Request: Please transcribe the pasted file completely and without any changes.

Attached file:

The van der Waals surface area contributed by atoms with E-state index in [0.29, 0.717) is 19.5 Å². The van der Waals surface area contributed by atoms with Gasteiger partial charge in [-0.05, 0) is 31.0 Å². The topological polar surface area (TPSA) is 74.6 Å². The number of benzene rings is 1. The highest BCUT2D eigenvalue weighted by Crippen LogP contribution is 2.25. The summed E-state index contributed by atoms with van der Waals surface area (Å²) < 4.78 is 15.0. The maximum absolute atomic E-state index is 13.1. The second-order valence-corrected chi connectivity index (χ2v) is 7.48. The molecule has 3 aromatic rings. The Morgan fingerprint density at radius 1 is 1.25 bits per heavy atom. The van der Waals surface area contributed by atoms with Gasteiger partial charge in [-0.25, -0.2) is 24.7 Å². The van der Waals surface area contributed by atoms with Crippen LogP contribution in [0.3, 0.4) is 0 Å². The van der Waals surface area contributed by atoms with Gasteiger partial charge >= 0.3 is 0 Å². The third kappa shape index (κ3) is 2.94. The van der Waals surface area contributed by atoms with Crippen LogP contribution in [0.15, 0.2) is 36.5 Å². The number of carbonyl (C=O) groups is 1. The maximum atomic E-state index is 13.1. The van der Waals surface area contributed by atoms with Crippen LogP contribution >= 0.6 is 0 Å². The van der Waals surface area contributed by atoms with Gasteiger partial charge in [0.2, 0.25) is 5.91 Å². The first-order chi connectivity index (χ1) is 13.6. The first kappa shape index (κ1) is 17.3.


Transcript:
The van der Waals surface area contributed by atoms with E-state index in [0.29, 0.717) is 19.5 Å². The van der Waals surface area contributed by atoms with Gasteiger partial charge in [-0.05, 0) is 31.0 Å². The topological polar surface area (TPSA) is 74.6 Å². The number of benzene rings is 1. The highest BCUT2D eigenvalue weighted by Crippen LogP contribution is 2.25. The summed E-state index contributed by atoms with van der Waals surface area (Å²) < 4.78 is 15.0. The maximum absolute atomic E-state index is 13.1. The second-order valence-corrected chi connectivity index (χ2v) is 7.48. The molecule has 3 aromatic rings. The Morgan fingerprint density at radius 1 is 1.25 bits per heavy atom. The van der Waals surface area contributed by atoms with Gasteiger partial charge in [-0.25, -0.2) is 24.7 Å². The van der Waals surface area contributed by atoms with Crippen LogP contribution in [0.3, 0.4) is 0 Å². The van der Waals surface area contributed by atoms with Gasteiger partial charge >= 0.3 is 0 Å². The third kappa shape index (κ3) is 2.94. The van der Waals surface area contributed by atoms with Crippen LogP contribution in [0.15, 0.2) is 36.5 Å². The number of carbonyl (C=O) groups is 1. The maximum atomic E-state index is 13.1. The van der Waals surface area contributed by atoms with Crippen LogP contribution >= 0.6 is 0 Å². The van der Waals surface area contributed by atoms with Gasteiger partial charge in [0.2, 0.25) is 5.91 Å². The first-order chi connectivity index (χ1) is 13.6. The first kappa shape index (κ1) is 17.3.